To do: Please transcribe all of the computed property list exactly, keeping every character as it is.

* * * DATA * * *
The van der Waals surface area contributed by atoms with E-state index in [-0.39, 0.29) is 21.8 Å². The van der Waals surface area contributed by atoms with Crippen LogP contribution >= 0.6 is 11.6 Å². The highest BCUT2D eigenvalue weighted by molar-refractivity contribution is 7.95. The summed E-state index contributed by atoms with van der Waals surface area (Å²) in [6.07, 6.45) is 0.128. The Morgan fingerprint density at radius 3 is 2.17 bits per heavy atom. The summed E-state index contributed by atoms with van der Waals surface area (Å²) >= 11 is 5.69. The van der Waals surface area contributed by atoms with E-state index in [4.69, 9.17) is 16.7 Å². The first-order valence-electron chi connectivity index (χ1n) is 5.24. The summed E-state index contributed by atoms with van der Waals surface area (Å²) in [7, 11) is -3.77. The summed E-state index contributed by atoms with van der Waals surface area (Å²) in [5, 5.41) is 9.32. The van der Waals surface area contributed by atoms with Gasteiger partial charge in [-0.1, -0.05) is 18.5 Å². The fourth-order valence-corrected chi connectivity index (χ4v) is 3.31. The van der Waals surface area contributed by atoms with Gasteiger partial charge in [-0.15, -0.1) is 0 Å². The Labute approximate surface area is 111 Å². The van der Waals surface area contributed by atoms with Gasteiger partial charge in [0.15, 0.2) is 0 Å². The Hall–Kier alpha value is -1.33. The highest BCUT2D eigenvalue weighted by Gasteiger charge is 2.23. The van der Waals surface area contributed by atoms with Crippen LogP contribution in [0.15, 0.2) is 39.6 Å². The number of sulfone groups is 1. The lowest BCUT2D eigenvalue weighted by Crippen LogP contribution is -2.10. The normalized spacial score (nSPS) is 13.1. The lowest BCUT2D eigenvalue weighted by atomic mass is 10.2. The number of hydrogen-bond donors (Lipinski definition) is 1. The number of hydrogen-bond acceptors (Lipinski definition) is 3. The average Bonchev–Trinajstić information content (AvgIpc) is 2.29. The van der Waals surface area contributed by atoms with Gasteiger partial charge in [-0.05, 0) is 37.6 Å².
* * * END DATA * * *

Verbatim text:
The van der Waals surface area contributed by atoms with E-state index in [-0.39, 0.29) is 21.8 Å². The van der Waals surface area contributed by atoms with Crippen LogP contribution >= 0.6 is 11.6 Å². The highest BCUT2D eigenvalue weighted by molar-refractivity contribution is 7.95. The summed E-state index contributed by atoms with van der Waals surface area (Å²) in [6.07, 6.45) is 0.128. The Morgan fingerprint density at radius 3 is 2.17 bits per heavy atom. The summed E-state index contributed by atoms with van der Waals surface area (Å²) >= 11 is 5.69. The van der Waals surface area contributed by atoms with E-state index in [4.69, 9.17) is 16.7 Å². The first-order valence-electron chi connectivity index (χ1n) is 5.24. The summed E-state index contributed by atoms with van der Waals surface area (Å²) in [7, 11) is -3.77. The summed E-state index contributed by atoms with van der Waals surface area (Å²) in [5, 5.41) is 9.32. The van der Waals surface area contributed by atoms with Gasteiger partial charge in [-0.1, -0.05) is 18.5 Å². The fourth-order valence-corrected chi connectivity index (χ4v) is 3.31. The van der Waals surface area contributed by atoms with Gasteiger partial charge in [-0.15, -0.1) is 0 Å². The Labute approximate surface area is 111 Å². The van der Waals surface area contributed by atoms with Gasteiger partial charge in [0.15, 0.2) is 0 Å². The Hall–Kier alpha value is -1.33. The highest BCUT2D eigenvalue weighted by Gasteiger charge is 2.23. The van der Waals surface area contributed by atoms with Crippen LogP contribution in [0.15, 0.2) is 39.6 Å². The number of sulfone groups is 1. The lowest BCUT2D eigenvalue weighted by Crippen LogP contribution is -2.10. The normalized spacial score (nSPS) is 13.1. The lowest BCUT2D eigenvalue weighted by atomic mass is 10.2. The number of hydrogen-bond donors (Lipinski definition) is 1. The number of hydrogen-bond acceptors (Lipinski definition) is 3. The average Bonchev–Trinajstić information content (AvgIpc) is 2.29. The van der Waals surface area contributed by atoms with Gasteiger partial charge in [-0.05, 0) is 37.6 Å².